Thursday, May 23, 2013

The Lowdown on Compost Tumblers

Do you tumble? Some composters swear by their compost tumblers with devout enthusiasm. “Once you go tumbler, you’ll never go humbler,” they say in my imaginary rhyming conversations.

Compost tumblers come in models ranging from horizontal and vertical barrels with a cranking arm to large balls you fill up and push around your yard. They can yield impressive results, creating compost faster and with less “work” than a regular compost bin. But compost tumblers can also turn into a fancified waste of money if you don’t use them correctly.

We’ll weigh the pros and cons and go over a few tips for getting the most out of your tumbler.

Let’s Get Ready To Tumble!

First the pros. Compost tumblers create finished compost fast- some models claim in just a few weeks. The primary reason is that most tumblers are exceedingly easy to turn (or crank or roll). You end up aerating more often which heats the pile up and generates usable compost at lightning speed (well, lightning speed in compost terms).

Some models allow you to wheel the composter around the yard cutting out the wheelbarrow middle man. They are also fairly pest resistant but flies will still bug you if you’re not careful.

Tumbling Without Stumbling

Now the cons (more points of caution than cons). The moisture level in tumblers have to be monitored. If you add just grass clippings and food scraps you will end up with a slimy mess sloshing around your bin. Add a good balance of browns like shredded leaves or paper.

Since compost tumblers are not next to the ground, you should add microorganisms to speed up the decomposition. A few handfuls of finished compost or good healthy garden soil will work.

The last point to consider is that compost tumblers can be pricey. Be ready to invest at least $100 if not more.

Tips for More Crumble from Your Tumble

1. Stop adding material at least three weeks before you want to harvest. Compost tumblers work best when creating “batch” compost. Just as you wouldn’t pull a batch of cookies out of the oven and add more flour, don’t continue to add material to your compost tumbler. Otherwise, you will be screening that finished compost just like the rest of us.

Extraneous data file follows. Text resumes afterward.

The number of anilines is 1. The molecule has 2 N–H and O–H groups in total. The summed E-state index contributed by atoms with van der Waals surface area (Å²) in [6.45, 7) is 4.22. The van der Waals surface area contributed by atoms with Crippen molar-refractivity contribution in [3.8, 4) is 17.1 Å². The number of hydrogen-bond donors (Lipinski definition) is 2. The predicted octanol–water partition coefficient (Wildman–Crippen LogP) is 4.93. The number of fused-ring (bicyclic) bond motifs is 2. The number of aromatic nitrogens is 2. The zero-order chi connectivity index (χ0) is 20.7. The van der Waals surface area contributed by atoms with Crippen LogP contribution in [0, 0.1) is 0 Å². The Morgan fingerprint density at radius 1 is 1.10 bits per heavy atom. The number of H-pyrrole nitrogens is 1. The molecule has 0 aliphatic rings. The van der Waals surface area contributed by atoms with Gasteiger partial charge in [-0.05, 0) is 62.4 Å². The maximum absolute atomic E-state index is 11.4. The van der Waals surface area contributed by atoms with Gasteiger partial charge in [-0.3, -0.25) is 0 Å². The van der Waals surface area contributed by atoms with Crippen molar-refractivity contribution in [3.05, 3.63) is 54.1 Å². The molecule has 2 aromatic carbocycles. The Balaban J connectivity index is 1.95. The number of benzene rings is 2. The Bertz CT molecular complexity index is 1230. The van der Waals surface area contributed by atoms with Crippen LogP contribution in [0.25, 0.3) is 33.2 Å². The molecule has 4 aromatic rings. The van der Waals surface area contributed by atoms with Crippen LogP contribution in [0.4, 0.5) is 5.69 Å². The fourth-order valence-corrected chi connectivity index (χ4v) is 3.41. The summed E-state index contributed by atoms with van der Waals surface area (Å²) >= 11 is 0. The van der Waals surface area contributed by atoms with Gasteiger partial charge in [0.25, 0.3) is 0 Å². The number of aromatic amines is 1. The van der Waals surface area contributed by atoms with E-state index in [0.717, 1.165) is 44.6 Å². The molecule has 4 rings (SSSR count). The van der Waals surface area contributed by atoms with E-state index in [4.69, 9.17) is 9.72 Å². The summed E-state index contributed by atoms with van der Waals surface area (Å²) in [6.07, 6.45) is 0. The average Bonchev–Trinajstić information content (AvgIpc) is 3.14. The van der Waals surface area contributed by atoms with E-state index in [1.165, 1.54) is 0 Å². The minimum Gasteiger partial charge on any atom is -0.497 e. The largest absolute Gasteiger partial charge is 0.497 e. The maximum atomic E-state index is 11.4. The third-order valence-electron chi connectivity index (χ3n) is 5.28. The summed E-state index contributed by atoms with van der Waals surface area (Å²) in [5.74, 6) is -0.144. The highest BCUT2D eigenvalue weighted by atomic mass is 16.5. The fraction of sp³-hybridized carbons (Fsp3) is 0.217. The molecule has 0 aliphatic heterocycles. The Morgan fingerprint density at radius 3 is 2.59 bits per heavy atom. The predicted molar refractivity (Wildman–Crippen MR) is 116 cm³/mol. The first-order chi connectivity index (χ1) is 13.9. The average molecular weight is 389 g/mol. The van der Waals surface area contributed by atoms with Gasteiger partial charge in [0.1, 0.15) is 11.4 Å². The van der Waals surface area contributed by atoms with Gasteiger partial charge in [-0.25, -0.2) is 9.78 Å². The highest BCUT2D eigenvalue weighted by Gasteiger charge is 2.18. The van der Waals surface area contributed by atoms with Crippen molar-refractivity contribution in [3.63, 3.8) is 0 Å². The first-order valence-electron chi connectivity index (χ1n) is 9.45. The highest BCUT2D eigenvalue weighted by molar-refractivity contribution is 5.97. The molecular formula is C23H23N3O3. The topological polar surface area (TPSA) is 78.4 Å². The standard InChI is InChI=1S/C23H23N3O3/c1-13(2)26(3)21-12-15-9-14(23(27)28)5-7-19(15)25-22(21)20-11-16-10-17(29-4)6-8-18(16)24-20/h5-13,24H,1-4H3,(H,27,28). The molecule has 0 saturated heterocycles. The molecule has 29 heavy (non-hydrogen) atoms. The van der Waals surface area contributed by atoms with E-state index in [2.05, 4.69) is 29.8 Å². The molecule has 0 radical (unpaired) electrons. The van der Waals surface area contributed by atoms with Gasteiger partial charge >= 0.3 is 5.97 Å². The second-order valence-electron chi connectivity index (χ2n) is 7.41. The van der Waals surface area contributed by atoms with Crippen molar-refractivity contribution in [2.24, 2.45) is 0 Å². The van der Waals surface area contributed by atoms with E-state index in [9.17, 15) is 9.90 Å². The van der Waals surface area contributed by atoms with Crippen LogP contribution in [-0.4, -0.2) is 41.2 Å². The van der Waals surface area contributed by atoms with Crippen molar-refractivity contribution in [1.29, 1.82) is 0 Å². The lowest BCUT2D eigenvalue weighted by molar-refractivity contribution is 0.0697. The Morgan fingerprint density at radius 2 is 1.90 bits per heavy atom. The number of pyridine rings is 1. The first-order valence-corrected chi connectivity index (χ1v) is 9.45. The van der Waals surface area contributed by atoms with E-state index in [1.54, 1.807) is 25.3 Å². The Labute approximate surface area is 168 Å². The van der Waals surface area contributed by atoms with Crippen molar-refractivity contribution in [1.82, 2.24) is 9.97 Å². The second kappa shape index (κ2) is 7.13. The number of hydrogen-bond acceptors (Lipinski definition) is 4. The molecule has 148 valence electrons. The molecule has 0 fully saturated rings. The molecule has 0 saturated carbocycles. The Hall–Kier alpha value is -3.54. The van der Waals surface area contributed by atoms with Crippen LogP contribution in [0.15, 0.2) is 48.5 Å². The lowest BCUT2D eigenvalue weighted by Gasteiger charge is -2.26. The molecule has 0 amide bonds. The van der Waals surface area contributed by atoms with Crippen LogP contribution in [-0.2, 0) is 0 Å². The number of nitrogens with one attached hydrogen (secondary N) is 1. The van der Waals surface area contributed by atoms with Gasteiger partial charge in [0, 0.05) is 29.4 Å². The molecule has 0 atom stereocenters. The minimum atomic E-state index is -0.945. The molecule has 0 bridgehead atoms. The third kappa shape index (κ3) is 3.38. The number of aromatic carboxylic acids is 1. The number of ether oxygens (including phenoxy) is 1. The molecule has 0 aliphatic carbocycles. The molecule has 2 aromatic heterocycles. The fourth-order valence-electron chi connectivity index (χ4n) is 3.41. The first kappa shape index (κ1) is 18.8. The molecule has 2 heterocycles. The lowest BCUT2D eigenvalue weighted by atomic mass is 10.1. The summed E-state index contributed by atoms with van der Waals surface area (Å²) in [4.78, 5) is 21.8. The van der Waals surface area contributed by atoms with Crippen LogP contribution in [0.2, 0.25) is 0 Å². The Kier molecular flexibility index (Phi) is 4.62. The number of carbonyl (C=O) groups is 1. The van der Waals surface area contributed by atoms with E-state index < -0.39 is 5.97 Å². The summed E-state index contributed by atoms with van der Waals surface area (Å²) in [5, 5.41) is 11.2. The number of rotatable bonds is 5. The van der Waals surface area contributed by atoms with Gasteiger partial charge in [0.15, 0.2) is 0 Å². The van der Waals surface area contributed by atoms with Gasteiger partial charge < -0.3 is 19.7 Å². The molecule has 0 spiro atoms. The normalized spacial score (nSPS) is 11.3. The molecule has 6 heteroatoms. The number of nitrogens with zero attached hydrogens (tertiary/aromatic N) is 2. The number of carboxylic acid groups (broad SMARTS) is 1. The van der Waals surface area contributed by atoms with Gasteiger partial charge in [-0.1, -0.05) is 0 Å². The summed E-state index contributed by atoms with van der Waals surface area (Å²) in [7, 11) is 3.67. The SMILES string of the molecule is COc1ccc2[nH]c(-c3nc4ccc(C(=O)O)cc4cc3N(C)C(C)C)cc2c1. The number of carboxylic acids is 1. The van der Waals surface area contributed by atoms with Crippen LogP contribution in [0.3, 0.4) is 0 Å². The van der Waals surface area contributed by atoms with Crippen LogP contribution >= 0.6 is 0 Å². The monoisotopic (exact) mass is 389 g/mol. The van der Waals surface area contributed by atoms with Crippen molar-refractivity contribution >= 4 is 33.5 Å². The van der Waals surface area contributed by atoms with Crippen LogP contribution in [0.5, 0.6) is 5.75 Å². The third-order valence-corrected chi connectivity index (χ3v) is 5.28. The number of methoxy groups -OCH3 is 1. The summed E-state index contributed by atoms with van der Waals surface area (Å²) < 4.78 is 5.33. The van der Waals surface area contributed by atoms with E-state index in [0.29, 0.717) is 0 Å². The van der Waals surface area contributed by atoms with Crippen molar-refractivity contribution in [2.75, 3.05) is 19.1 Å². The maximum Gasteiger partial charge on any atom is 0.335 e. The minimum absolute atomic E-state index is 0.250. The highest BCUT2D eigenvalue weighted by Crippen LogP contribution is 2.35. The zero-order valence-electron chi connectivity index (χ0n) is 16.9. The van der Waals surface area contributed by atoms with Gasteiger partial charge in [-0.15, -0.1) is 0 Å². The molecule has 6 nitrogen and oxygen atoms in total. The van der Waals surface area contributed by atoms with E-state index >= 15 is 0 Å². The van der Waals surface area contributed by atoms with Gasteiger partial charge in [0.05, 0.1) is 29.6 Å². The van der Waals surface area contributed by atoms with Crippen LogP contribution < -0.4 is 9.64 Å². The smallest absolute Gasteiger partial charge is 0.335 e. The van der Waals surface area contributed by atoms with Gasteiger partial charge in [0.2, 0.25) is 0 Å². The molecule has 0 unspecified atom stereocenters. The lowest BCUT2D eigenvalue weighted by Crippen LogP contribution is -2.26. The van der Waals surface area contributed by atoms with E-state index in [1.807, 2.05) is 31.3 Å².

2. Monitor the moisture to keep it as wet as a wrung out sponge. Add shredded leaves or paper if needed (the exception to tip one) or leave the door open for a while to air out the compost.

3. Shred material into smaller sizes. This will speed up the decomposition for any composting method, but is very apparent when you use a tumbler. The smaller the pieces you add, the faster they will turn into finished compost.

4. Add at least one part brown to one part green (two or three parts brown will make the compost easier to manage but also slow it down).

5. Turn, crank, or roll that tumbler as often as you can. Some models suggest doing it daily, so read the instructions that come with your bin.

Mother Earth News tested and reviewed a few different styles of tumbler, which they spell out in this helpful article.

Do you have a compost tumbler? I would love to hear about your experience in the comments below.

Friday, May 10, 2013

Can You Compost Bread?

We’ve all been there. You pull out the fixings for your favorite sandwich, set a nice plate on the counter, and pour yourself a tall cold drink. Reaching into the bread bag you gently pull out two slices. But what’s this? Ugh….. your heart sinks with a pang of disappointment.

Mold lines the edge of your bread.

Well, you can’t save the sandwich now. Unless you’re the type to shrug, pull off the moldy crust, and keep eating (I’m making my silently-judgmental, grossed out face right now). But you can put that moldy bread to good use in your compost bin.

Bread, while not a vegetable, is made from a plant and will break down in your compost bin rather quickly. Pretty much any food scrap made of flour or grains can go in your bin. This includes:

Donuts (without cream filling)

I don’t think a single cookie has ever made it to my compost bin, even the burnt and stale end up being consumed. But technically, they could be composted.

And what’s the most important thing to remember about composting bread and the like? Bury your food scraps. I’ll say that again.


Otherwise, you will end up attracting animals or creating a “garbagy” smelling bin.

Once in contact with a moist compost pile, bread doesn’t typically last long. Think of a hotdog eating contest without the dog. You know how the contestants dip the buns in water to easily cram down 20 hotdogs in 5 minutes? Now I’m making my grossed out face again.

That bun soaks up the moisture and starts breaking down immediately. The same thing happens in your compost pile. And then the micro and macro organisms alike devour the bun in what I can only imagine is a very competitive sport with millions of contestants and only you cheering them on.

Do you compost bread? If so, am I missing any “bread” categories that you can compost?

I think this croissant is upset about being tossed in the trash.
Or maybe he's just trying to lift his "arms"?